Montana 10 pushes up retention at University of Montana
Regents pledge to expand pilot program
People rolled around campus Monday on roller skates, bicycles and skateboards when the University of Montana kicked off fall semester. (Keila Szpaller/The Daily Montanan)
A pilot program to boost retention for students with lower incomes at the University of Montana has moved the dial so far – even surpassing all freshman retention – that the Montana Board of Regents wants its expansion to be a top priority.
“Nothing warms the heart of a regent like a program that has quantifiable results,” said Regent Loren Bough.
Wednesday, the Montana Board of Regents heard a report on the program, called Montana 10, at its regular meeting. Chair Casey Lozar said a goal to reach more students across the Montana University System through Montana 10 would be a priority for the year.
At the meeting in Butte, the regents also heard – again – a call from faculty leaders of the campuses and student leaders from UM to implement a vaccination or mask requirement, but the regents did not take action. The president of the Montana University Faculty Association Representatives earlier requested a vaccine and mask mandate, and UM student, faculty and staff leaders have adopted resolutions calling for the same.
“We have the best tool available now in the vaccine, and we want to see the MUS use it,” said Joy Honea, president of the faculty association at Montana State University in Billings; she also spoke on behalf of MUSFAR.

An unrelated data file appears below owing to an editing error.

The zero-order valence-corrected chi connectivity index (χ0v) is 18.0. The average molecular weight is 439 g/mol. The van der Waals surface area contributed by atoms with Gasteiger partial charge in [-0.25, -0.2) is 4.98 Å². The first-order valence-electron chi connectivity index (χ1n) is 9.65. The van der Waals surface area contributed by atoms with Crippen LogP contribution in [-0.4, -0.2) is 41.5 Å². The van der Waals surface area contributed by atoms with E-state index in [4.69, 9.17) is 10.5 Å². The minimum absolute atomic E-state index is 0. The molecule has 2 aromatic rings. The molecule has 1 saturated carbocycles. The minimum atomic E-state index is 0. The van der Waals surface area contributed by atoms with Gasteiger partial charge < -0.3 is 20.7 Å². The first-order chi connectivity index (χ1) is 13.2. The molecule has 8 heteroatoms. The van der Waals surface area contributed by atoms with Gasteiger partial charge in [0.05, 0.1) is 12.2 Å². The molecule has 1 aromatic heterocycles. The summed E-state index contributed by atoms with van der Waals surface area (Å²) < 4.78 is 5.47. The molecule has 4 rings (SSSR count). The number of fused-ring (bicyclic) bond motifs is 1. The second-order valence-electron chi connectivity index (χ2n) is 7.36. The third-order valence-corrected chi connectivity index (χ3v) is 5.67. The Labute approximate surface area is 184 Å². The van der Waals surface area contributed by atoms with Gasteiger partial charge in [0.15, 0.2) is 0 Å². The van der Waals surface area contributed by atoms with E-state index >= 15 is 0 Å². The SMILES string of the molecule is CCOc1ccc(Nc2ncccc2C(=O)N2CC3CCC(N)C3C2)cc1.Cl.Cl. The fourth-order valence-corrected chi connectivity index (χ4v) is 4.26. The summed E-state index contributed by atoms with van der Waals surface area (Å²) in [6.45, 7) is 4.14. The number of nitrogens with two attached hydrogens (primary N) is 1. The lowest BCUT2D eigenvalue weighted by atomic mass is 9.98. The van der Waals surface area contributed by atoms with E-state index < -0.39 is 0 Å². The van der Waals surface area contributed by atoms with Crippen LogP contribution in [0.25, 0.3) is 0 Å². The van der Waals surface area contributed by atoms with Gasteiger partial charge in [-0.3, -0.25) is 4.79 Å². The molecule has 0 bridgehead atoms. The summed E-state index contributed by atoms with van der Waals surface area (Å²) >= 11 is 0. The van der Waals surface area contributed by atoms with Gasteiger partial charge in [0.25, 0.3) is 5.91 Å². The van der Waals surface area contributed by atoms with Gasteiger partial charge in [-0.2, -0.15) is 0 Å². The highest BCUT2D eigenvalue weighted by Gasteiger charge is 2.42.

At the meeting, Crystine Miller, director of student affairs and engagement in the Montana Office of the Commissioner of Higher Education, shared Montana 10 outcomes from UM with the regents. The program has launched at UM and Helena College and will launch at MSU-Billings in fall 2022.
The problem across the country for higher education is that many students go to college and leave with debt but no degree, Miller said. And more Pell students, who have lower incomes, end up in that category.
“Montana is on the forefront of addressing this big national problem that higher ed is facing,” Miller said.
Data from UM showed 16 percent more students in the program were retained from fall 2020 to spring 2021 compared to a matched group of students, Miller said. All told, she said 91.3 percent of the students in the program were retained. That compares to a matched group, students in the same demographic but outside the program, that saw just 75.6 percent retention, and it bested the group of all freshmen, retained at 83.7 percent, according to the presentation.
“The project itself is also aimed at really transforming how it is that we deliver on the promise of student success and deliver on the promise of higher education for all of our students in the state,” Miller said.
A couple of other programs tackling similar issues are the Hilleman Scholars at Montana State University, which President Waded Cruzado said has been around for six years and is having a positive cultural effect on the campus, and the Federal TRIO Programs that support disadvantaged students on campuses, Miller said.